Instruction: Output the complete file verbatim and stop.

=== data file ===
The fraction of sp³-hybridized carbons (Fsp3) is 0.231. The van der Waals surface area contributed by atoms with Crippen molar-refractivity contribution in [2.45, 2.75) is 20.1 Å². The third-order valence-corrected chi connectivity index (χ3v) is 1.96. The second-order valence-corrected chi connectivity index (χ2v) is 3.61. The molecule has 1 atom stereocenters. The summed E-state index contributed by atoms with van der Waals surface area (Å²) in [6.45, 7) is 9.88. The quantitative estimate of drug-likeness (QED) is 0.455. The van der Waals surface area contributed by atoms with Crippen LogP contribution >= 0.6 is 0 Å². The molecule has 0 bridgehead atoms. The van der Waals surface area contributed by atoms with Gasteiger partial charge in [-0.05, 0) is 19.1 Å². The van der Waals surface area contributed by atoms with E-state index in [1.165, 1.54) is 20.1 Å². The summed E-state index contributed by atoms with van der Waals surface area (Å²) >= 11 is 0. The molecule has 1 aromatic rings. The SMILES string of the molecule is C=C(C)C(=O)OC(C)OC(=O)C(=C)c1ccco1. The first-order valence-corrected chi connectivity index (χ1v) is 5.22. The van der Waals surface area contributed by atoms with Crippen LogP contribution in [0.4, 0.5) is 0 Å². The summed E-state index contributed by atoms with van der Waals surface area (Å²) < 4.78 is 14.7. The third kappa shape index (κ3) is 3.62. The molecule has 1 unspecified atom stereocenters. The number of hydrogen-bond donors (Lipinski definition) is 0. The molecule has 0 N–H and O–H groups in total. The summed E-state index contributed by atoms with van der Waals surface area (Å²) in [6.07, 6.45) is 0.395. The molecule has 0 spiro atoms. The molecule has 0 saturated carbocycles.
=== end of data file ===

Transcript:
The fraction of sp³-hybridized carbons (Fsp3) is 0.231. The van der Waals surface area contributed by atoms with Crippen molar-refractivity contribution in [2.45, 2.75) is 20.1 Å². The third-order valence-corrected chi connectivity index (χ3v) is 1.96. The second-order valence-corrected chi connectivity index (χ2v) is 3.61. The molecule has 1 atom stereocenters. The summed E-state index contributed by atoms with van der Waals surface area (Å²) in [6.45, 7) is 9.88. The quantitative estimate of drug-likeness (QED) is 0.455. The van der Waals surface area contributed by atoms with Crippen LogP contribution >= 0.6 is 0 Å². The molecule has 0 bridgehead atoms. The van der Waals surface area contributed by atoms with Gasteiger partial charge in [-0.05, 0) is 19.1 Å². The van der Waals surface area contributed by atoms with E-state index in [1.165, 1.54) is 20.1 Å². The summed E-state index contributed by atoms with van der Waals surface area (Å²) >= 11 is 0. The molecule has 1 aromatic rings. The SMILES string of the molecule is C=C(C)C(=O)OC(C)OC(=O)C(=C)c1ccco1. The first-order valence-corrected chi connectivity index (χ1v) is 5.22. The van der Waals surface area contributed by atoms with Crippen LogP contribution in [0.4, 0.5) is 0 Å². The summed E-state index contributed by atoms with van der Waals surface area (Å²) < 4.78 is 14.7. The third kappa shape index (κ3) is 3.62. The molecule has 1 unspecified atom stereocenters. The number of hydrogen-bond donors (Lipinski definition) is 0. The molecule has 0 N–H and O–H groups in total. The summed E-state index contributed by atoms with van der Waals surface area (Å²) in [6.07, 6.45) is 0.395. The molecule has 0 spiro atoms. The molecule has 0 saturated carbocycles.